Øredev 2014 - Day Three

I've finally got round to adding my notes from the final day of Øredev 2014. It's taken a little longer than I anticipated due to travel and work commitments. You can find the rest of my notes in part one and part two.

Brian opened the final day of Øredev with a talk focussed on the Turing test and the different approaches that have been taken over the years in an attempt to beat the test. From the early efforts of using NLP to create a fake physiatrist to more recent efforts such as Cleverbot, computer scientists have tried to create an AI that mimics a human to hold a conversation. We’re getting closer each year, but it’s clear that there’s still a way to go.

The Loebner prize is the annual competition in which teams compete to build the “most human computer” - an AI that can hold a conversation and is determined to be the most human-like. Brian was one of the agents (competing against the AI to fool the judges) and won the “most human human” award in 2009. In the talk, he describes the competition and the traps which computers fall into when trying to imitate humans.

The talk was interesting and underlines that whilst we’re making progress in lots of areas, we’re a long way off OS1 and the artificial intelligence critiqued on day 1.

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Session 1: Integrating skilled testing with agile development

James Bach - Satisfice, Inc

The agile testing quadrants were introduced in the book Agile Testing, and has since been used to describe a model for integrating testers into an agile team. James used his talk to focus on the short comings of the testing quadrants, which he then followed with an explanation of a refactoring to create a new better model.

James’ talk was entertaining, energetic and informative. The changes to the model seemed sensible when he explained them, in particular the focus on testing with or without tools or those practices that support the team and critiquing the project. James argued well that in fact, all testing usually requires some sort of tooling and that it’s all done to support the team.

I would suggest that every developer and tester in an agile team watches this talk and reviews the associated documentation. It makes for interesting reading and should provoke a good discussion.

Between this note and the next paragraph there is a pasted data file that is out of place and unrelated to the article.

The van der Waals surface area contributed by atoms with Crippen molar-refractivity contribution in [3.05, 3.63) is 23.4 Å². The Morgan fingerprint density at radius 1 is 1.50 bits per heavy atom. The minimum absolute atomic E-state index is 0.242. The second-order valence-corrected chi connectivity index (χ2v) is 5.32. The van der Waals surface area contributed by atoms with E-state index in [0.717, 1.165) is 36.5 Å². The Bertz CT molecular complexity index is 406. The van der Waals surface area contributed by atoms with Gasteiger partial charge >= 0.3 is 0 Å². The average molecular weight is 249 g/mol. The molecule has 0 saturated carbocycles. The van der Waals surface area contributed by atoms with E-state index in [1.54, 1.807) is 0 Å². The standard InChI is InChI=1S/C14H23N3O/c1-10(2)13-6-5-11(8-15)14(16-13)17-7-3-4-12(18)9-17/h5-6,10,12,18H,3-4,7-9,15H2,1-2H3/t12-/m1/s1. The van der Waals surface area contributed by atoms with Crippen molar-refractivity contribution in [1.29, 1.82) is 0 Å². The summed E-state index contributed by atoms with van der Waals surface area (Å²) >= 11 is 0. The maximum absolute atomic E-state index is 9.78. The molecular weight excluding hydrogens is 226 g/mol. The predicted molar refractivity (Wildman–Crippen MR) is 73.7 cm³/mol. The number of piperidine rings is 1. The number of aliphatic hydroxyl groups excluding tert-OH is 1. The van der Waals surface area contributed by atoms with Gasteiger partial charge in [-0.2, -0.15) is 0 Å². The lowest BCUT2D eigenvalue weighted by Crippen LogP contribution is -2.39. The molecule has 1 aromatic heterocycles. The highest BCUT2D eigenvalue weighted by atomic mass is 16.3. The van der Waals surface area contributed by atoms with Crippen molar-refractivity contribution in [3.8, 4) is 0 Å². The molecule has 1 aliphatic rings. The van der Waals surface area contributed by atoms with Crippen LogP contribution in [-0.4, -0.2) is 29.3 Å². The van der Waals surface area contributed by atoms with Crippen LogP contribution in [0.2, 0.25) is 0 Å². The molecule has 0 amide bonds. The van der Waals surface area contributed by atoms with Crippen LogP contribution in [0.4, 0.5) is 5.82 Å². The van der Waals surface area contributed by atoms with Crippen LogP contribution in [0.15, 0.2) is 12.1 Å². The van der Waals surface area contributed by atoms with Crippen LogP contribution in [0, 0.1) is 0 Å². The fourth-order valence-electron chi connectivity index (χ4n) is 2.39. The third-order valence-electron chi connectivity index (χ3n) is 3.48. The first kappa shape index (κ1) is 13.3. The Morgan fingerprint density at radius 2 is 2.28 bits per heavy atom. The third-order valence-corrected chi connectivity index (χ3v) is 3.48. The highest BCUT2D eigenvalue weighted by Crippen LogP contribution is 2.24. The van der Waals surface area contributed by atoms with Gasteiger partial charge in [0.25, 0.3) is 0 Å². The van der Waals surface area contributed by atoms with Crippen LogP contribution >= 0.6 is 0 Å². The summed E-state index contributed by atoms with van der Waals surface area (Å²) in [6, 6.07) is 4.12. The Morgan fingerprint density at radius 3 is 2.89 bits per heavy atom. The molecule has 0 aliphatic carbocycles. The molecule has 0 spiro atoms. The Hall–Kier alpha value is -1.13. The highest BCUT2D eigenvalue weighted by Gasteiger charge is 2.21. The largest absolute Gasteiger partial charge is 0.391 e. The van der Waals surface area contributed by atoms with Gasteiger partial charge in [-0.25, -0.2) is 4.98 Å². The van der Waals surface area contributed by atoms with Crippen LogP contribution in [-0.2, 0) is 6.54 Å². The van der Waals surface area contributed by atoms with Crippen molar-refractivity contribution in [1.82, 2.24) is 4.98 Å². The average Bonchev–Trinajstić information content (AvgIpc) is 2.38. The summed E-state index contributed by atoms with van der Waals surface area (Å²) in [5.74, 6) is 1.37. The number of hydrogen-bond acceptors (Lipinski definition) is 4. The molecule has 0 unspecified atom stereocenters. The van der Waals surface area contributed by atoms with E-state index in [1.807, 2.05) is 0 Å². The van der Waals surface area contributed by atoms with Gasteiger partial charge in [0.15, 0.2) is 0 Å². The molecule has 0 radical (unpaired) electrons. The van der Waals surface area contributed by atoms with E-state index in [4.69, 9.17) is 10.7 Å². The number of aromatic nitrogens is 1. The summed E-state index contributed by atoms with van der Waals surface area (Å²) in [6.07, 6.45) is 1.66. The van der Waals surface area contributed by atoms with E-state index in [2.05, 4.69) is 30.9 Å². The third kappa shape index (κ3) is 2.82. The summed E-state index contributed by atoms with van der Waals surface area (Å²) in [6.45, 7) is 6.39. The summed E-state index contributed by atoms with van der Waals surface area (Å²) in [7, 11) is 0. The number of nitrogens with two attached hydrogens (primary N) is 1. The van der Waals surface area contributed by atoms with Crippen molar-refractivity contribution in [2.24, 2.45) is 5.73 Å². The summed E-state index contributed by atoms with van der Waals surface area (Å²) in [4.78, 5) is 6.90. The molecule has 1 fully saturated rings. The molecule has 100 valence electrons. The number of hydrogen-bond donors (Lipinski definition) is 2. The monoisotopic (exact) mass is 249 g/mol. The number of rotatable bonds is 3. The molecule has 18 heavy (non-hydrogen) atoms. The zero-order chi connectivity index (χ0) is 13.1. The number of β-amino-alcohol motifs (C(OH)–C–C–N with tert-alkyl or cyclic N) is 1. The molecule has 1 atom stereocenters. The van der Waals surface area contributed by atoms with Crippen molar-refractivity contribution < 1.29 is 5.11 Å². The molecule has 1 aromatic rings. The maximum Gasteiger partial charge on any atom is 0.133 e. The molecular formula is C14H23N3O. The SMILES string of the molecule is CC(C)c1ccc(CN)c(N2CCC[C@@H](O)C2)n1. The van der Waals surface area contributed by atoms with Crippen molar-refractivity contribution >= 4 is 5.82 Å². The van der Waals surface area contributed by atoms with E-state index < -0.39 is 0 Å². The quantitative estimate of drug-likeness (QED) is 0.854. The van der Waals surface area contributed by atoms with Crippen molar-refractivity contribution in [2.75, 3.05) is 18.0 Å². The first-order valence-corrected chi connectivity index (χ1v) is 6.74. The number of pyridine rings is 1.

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A validating talk from Pramod on managing databases in Continuous Delivery environments. Pramod showed how he has used DBDeploy to demonstrate how to rollout database changes, and spent a good deal of time talking through a number of patterns for applying refactoring to database tables.

It was great to see that someone else was advocating the management of databases in the same way that my current team does things.

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Jon talked about how to use the Reactor library for building reactive applications on the JVM. I found this sessions interesting, as to date, I’ve not dedicated much time to reactive programming and I know I really should!

The demonstration focussed on the use of reactive streams to build an application for processing messages. It also featured the use of a web framework called RatPack which seemed interesting as well. Both something which I’ll be taking a look at in the near future.

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Microservices are a hot topic in the industry at the moment, and because of this I’m having a lot of discussions about them. In this talk, Fred described the current landscape in the area of microservices and used a number of comparisons to highlight some of the lessons he’s learnt.

He evaluated the use of synchronous and asynchronous implementation models, the use of pseudo microservices implemented in clojure, how to manage datastores, and the choices of technologies.

It was enough to whet the appetite in the area of micro-services, and enough for me to want to continue the conversation back in my day job. Fred also mentioned a microservice conference in Berlin, microXchang, taking place in 2015.

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Where would the average developer be without Stack Overflow and the Stack Exchange network? In the penultimate session that I attended, Marco described the architecture of the Stack Exchange network and some of the factors that influenced the design.

What struck me was the scale, more specifically the small scale. The whole Stack Exchange network is run from a surprisingly small number of web and database servers, 9 web tier and 4 database tier (although half are hot standby) serving 560 million requests per month.

Combined with this, the team are intensely focussed on speed. They aim to keep the homepage loads down to around 50ms, and revert releases when they break this contract.

To achieve this the developers have made some optimisations to the code as well as making some trade-offs which you might ordinarily consider bad practice. Some examples of this include rewriting the compiler and using a high number of static methods to assist the garbage collection. They also make heavy use of caches at all levels.

A good example of doing what’s right for your application and users rather than what’s best practice.

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